Counting Batten Disease in Years

By Laura Edwards

When I was a kid, Christmas and birthdays and the first day of summer felt different from other days.

But July 24 is just a day. It’s different for me only because it counts the years; it marks the passage of time.

It’s been nine years since the first time July 24 – the day of my sister’s infantile Batten disease diagnosis –  mattered to me. A lot has happened since then; I remember how scared I was in the beginning, when I thought we had a chance to save Taylor’s life. Now I have to live with the knowledge that I’ll lose my sister regardless of what I do.

Taylor after diagnosis

Taylor shortly after the diagnosis, in 2006

The summer after the diagnosis, Mom and I flew to Rochester, New York and attended our first Batten Disease Support and Research Association conference. The hardest part was seeing all those sick kids – one hundred crystal balls. The wheelchairs and feeding tubes and vacant eyes were almost too much to bear while my sister played tag on the playground and read chapter books and sang songs back home in Charlotte.

That weekend, we met Dr. Sandy Hofmann, a scientist whose infantile Batten disease research we funded for four years. Like other desperate family members, Mom and I asked Sandy how long she thought it would take to develop a treatment.

“Fifteen years,” she said. I remember thinking 15 years felt like an eternity. We’d raised a lot of money in a matter of months – or at least a lot more than most. Couldn’t that buy answers more quickly?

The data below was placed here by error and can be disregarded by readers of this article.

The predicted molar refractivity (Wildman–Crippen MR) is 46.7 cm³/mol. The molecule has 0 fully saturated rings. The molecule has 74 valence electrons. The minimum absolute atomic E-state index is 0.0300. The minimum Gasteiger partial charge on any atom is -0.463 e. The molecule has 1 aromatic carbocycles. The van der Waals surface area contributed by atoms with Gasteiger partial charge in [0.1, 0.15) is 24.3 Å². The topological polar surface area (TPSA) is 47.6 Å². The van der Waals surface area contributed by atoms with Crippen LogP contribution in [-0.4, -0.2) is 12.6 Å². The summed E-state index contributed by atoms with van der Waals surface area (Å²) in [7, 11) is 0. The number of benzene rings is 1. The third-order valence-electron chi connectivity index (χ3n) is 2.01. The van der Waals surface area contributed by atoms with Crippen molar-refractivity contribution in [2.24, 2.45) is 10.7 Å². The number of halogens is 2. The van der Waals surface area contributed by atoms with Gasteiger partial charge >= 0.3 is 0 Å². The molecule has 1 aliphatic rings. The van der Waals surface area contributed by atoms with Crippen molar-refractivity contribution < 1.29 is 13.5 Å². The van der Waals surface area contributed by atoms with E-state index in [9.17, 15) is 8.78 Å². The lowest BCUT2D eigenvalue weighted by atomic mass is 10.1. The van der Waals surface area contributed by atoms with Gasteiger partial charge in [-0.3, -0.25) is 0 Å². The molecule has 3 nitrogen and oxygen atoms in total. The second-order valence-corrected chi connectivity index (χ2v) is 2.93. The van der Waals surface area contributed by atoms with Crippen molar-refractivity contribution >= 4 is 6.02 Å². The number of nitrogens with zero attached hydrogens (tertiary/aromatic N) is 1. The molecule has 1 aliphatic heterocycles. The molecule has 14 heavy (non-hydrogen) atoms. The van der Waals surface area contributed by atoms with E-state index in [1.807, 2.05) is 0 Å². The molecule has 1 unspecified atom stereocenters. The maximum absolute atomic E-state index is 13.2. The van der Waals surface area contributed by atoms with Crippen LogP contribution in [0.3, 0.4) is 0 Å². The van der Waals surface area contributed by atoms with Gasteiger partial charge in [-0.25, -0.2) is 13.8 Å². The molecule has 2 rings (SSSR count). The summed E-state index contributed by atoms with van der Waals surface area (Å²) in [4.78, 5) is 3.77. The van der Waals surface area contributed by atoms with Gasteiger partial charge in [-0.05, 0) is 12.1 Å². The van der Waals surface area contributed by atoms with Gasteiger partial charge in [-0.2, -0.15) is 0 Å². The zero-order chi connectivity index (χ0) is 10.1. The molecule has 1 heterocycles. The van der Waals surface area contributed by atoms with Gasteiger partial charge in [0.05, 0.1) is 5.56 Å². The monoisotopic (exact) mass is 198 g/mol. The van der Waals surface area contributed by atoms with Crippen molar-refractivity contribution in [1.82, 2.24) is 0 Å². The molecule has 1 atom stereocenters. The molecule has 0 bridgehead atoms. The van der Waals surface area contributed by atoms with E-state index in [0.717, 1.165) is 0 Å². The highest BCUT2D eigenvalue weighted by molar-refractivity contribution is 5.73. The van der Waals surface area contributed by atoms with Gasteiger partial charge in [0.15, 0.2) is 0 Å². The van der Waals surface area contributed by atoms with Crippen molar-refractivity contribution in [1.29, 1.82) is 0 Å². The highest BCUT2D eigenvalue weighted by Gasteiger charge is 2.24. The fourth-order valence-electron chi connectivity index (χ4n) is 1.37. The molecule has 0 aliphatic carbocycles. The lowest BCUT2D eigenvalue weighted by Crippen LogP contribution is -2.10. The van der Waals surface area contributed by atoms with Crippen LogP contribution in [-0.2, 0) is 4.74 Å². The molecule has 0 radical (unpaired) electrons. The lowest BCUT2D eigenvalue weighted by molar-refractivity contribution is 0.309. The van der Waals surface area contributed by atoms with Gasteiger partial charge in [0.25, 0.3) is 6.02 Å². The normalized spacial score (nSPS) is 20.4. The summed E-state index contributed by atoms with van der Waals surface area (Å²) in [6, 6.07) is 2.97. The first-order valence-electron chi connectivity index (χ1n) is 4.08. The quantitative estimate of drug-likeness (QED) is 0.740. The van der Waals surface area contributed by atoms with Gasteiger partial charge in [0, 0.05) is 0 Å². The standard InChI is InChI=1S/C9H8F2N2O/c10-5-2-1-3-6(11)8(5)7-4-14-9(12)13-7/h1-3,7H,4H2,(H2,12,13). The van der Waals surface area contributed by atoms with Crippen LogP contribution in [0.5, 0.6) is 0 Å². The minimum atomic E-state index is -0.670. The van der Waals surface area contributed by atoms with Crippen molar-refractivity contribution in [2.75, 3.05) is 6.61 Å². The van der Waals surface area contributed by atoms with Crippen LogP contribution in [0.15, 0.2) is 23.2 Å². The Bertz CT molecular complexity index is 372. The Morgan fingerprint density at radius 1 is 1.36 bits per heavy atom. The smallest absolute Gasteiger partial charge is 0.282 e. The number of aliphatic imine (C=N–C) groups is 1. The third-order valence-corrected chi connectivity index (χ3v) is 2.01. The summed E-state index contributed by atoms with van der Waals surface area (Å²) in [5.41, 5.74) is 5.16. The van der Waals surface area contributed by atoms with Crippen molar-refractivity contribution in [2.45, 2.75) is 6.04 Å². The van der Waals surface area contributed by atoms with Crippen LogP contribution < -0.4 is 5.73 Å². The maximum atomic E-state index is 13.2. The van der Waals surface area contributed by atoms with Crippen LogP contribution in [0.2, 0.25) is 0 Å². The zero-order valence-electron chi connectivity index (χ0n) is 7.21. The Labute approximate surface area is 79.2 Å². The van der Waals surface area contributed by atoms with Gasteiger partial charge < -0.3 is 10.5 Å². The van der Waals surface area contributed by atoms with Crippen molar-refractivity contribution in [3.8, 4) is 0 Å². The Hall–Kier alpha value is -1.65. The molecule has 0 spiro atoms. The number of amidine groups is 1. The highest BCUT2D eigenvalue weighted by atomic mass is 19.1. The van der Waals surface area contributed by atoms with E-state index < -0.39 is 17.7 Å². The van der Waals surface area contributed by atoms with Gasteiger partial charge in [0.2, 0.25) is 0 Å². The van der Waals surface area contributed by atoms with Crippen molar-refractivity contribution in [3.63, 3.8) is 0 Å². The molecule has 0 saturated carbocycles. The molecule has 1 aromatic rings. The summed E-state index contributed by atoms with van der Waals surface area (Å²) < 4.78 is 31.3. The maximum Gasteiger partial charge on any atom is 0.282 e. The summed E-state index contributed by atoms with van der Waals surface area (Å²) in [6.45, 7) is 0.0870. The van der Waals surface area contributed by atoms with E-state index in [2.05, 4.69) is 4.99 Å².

Today, Taylor’s Tale – the organization my sister inspired – has more momentum than ever before. We have no physical office, no paid staff and a small volunteer team, but we’ve been the catalyst for historic rare disease legislation at the state level and supported important legislation at the federal level. We’ve become internationally known in the rare disease community for our work on behalf of millions like Taylor. We’ve funded research at top institutions in the U.S. and Europe. And I think we’ll beat Sandy’s 15-year prediction. Dr. Steve Gray, a precocious investigator at the University of North Carolina, developed a gene therapy treatment for infantile Batten disease that’s already working in the lab. The goal now is to fine-tune the treatment and perfect it for children like Taylor. With adequate funding, Steve’s team – and Taylor’s Tale – will reach the finish line a couple of years ahead of schedule.

The sad part, for me, is that none of this momentum is coming in time for Taylor. Mom said recently that if my sister had been born five or six years later, things could have been different.

I wrote a book in nine months, but I couldn’t save my sister in nine years.

And for me, that’s the real bitch of July 24, no matter how many kids we save down the road.

Taylor in wheelchair

Taylor in 2015

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